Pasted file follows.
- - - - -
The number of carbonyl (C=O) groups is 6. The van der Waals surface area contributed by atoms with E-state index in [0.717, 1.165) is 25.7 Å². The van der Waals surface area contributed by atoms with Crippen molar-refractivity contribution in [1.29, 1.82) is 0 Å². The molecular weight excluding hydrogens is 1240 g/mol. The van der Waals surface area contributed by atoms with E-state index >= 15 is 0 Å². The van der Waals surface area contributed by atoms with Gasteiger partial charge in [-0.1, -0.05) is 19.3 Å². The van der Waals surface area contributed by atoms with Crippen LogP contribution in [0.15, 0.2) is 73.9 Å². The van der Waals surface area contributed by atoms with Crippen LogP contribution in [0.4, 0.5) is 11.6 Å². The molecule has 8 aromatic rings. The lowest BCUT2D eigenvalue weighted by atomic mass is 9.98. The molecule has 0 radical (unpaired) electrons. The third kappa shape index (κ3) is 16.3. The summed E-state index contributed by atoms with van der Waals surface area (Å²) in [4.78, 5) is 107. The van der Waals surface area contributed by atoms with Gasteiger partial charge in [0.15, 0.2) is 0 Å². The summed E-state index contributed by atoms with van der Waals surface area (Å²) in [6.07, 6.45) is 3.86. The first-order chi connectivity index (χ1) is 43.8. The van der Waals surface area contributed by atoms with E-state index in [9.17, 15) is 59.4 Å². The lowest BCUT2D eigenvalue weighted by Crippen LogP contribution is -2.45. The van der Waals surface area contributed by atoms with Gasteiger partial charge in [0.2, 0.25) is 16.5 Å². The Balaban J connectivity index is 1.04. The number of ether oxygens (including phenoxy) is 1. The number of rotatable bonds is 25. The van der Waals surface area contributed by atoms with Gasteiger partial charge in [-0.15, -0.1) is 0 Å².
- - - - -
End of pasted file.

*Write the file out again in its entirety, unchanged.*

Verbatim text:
The number of carbonyl (C=O) groups is 6. The van der Waals surface area contributed by atoms with E-state index in [0.717, 1.165) is 25.7 Å². The van der Waals surface area contributed by atoms with Crippen molar-refractivity contribution in [1.29, 1.82) is 0 Å². The molecular weight excluding hydrogens is 1240 g/mol. The van der Waals surface area contributed by atoms with E-state index >= 15 is 0 Å². The van der Waals surface area contributed by atoms with Gasteiger partial charge in [-0.1, -0.05) is 19.3 Å². The van der Waals surface area contributed by atoms with Crippen LogP contribution in [0.15, 0.2) is 73.9 Å². The van der Waals surface area contributed by atoms with Crippen LogP contribution in [0.4, 0.5) is 11.6 Å². The molecule has 8 aromatic rings. The lowest BCUT2D eigenvalue weighted by atomic mass is 9.98. The molecule has 0 radical (unpaired) electrons. The third kappa shape index (κ3) is 16.3. The summed E-state index contributed by atoms with van der Waals surface area (Å²) in [4.78, 5) is 107. The van der Waals surface area contributed by atoms with Gasteiger partial charge in [0.15, 0.2) is 0 Å². The summed E-state index contributed by atoms with van der Waals surface area (Å²) in [6.07, 6.45) is 3.86. The first-order chi connectivity index (χ1) is 43.8. The van der Waals surface area contributed by atoms with E-state index in [9.17, 15) is 59.4 Å². The lowest BCUT2D eigenvalue weighted by Crippen LogP contribution is -2.45. The van der Waals surface area contributed by atoms with Gasteiger partial charge in [0.2, 0.25) is 16.5 Å². The Balaban J connectivity index is 1.04. The number of ether oxygens (including phenoxy) is 1. The number of rotatable bonds is 25. The van der Waals surface area contributed by atoms with Gasteiger partial charge in [-0.15, -0.1) is 0 Å².